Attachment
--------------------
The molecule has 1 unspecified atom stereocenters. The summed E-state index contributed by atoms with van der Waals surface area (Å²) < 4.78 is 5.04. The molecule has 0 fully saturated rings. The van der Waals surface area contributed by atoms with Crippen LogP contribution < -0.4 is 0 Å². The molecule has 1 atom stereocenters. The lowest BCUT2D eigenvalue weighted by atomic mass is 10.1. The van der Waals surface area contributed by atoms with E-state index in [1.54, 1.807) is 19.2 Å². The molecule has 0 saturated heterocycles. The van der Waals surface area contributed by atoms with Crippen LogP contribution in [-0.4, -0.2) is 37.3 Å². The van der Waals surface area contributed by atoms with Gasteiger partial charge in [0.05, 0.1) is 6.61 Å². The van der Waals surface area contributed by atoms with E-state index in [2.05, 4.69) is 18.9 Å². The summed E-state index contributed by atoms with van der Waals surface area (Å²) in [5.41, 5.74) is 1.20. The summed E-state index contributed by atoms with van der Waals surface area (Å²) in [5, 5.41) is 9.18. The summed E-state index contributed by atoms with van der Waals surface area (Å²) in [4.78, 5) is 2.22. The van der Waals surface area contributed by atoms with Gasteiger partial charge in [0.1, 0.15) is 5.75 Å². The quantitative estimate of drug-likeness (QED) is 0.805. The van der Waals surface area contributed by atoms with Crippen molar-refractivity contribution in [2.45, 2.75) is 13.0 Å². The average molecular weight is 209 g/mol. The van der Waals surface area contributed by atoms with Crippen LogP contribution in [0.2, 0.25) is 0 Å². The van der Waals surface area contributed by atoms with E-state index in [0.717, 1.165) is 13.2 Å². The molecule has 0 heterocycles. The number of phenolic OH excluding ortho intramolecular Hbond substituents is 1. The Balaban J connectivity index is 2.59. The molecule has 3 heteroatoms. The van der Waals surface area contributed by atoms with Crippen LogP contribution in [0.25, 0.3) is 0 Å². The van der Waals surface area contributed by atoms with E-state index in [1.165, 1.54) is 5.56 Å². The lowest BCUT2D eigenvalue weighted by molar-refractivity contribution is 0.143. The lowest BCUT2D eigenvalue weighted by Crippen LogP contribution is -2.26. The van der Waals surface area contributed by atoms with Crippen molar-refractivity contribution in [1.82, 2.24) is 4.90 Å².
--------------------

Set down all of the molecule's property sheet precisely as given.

The molecule has 1 unspecified atom stereocenters. The summed E-state index contributed by atoms with van der Waals surface area (Å²) < 4.78 is 5.04. The molecule has 0 fully saturated rings. The van der Waals surface area contributed by atoms with Crippen LogP contribution < -0.4 is 0 Å². The molecule has 1 atom stereocenters. The lowest BCUT2D eigenvalue weighted by atomic mass is 10.1. The van der Waals surface area contributed by atoms with E-state index in [1.54, 1.807) is 19.2 Å². The molecule has 0 saturated heterocycles. The van der Waals surface area contributed by atoms with Crippen LogP contribution in [-0.4, -0.2) is 37.3 Å². The van der Waals surface area contributed by atoms with Gasteiger partial charge in [0.05, 0.1) is 6.61 Å². The van der Waals surface area contributed by atoms with E-state index in [2.05, 4.69) is 18.9 Å². The summed E-state index contributed by atoms with van der Waals surface area (Å²) in [5.41, 5.74) is 1.20. The summed E-state index contributed by atoms with van der Waals surface area (Å²) in [5, 5.41) is 9.18. The summed E-state index contributed by atoms with van der Waals surface area (Å²) in [4.78, 5) is 2.22. The van der Waals surface area contributed by atoms with Gasteiger partial charge in [0.1, 0.15) is 5.75 Å². The quantitative estimate of drug-likeness (QED) is 0.805. The van der Waals surface area contributed by atoms with Crippen molar-refractivity contribution in [2.45, 2.75) is 13.0 Å². The average molecular weight is 209 g/mol. The van der Waals surface area contributed by atoms with Crippen LogP contribution in [0.2, 0.25) is 0 Å². The van der Waals surface area contributed by atoms with E-state index in [0.717, 1.165) is 13.2 Å². The molecule has 0 heterocycles. The number of phenolic OH excluding ortho intramolecular Hbond substituents is 1. The Balaban J connectivity index is 2.59. The molecule has 3 heteroatoms. The van der Waals surface area contributed by atoms with Crippen LogP contribution in [0.25, 0.3) is 0 Å². The van der Waals surface area contributed by atoms with E-state index in [1.165, 1.54) is 5.56 Å². The lowest BCUT2D eigenvalue weighted by molar-refractivity contribution is 0.143. The lowest BCUT2D eigenvalue weighted by Crippen LogP contribution is -2.26. The van der Waals surface area contributed by atoms with Crippen molar-refractivity contribution in [1.82, 2.24) is 4.90 Å².